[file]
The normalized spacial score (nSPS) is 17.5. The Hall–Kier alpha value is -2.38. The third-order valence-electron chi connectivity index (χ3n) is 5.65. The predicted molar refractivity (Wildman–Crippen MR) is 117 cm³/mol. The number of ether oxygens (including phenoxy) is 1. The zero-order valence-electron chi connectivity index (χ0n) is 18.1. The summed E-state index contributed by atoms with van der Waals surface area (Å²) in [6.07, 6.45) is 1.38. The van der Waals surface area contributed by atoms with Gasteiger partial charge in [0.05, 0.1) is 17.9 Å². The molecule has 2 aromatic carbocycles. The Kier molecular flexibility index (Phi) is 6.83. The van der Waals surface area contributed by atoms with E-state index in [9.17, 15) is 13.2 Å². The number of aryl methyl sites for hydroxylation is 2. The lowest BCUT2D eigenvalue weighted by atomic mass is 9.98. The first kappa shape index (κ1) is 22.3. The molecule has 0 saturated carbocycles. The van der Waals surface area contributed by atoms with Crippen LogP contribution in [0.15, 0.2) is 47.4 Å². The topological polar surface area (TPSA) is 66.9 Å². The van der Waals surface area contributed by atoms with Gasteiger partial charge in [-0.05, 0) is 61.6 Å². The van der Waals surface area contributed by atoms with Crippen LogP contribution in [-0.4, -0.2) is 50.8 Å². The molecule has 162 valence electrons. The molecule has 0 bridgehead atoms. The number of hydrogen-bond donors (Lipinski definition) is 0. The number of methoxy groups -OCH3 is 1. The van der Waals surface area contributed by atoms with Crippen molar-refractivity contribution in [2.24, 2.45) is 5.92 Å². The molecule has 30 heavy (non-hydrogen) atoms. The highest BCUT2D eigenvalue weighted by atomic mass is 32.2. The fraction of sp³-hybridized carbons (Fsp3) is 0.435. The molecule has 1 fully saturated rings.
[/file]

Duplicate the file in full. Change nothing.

The normalized spacial score (nSPS) is 17.5. The Hall–Kier alpha value is -2.38. The third-order valence-electron chi connectivity index (χ3n) is 5.65. The predicted molar refractivity (Wildman–Crippen MR) is 117 cm³/mol. The number of ether oxygens (including phenoxy) is 1. The zero-order valence-electron chi connectivity index (χ0n) is 18.1. The summed E-state index contributed by atoms with van der Waals surface area (Å²) in [6.07, 6.45) is 1.38. The van der Waals surface area contributed by atoms with Gasteiger partial charge in [0.05, 0.1) is 17.9 Å². The molecule has 2 aromatic carbocycles. The Kier molecular flexibility index (Phi) is 6.83. The van der Waals surface area contributed by atoms with E-state index in [9.17, 15) is 13.2 Å². The number of aryl methyl sites for hydroxylation is 2. The lowest BCUT2D eigenvalue weighted by atomic mass is 9.98. The first kappa shape index (κ1) is 22.3. The molecule has 0 saturated carbocycles. The van der Waals surface area contributed by atoms with Crippen LogP contribution in [0.15, 0.2) is 47.4 Å². The topological polar surface area (TPSA) is 66.9 Å². The van der Waals surface area contributed by atoms with Gasteiger partial charge in [-0.05, 0) is 61.6 Å². The van der Waals surface area contributed by atoms with Crippen LogP contribution in [-0.4, -0.2) is 50.8 Å². The molecule has 162 valence electrons. The molecule has 0 bridgehead atoms. The number of hydrogen-bond donors (Lipinski definition) is 0. The number of methoxy groups -OCH3 is 1. The van der Waals surface area contributed by atoms with Crippen molar-refractivity contribution in [2.24, 2.45) is 5.92 Å². The molecule has 30 heavy (non-hydrogen) atoms. The highest BCUT2D eigenvalue weighted by atomic mass is 32.2. The fraction of sp³-hybridized carbons (Fsp3) is 0.435. The molecule has 1 fully saturated rings.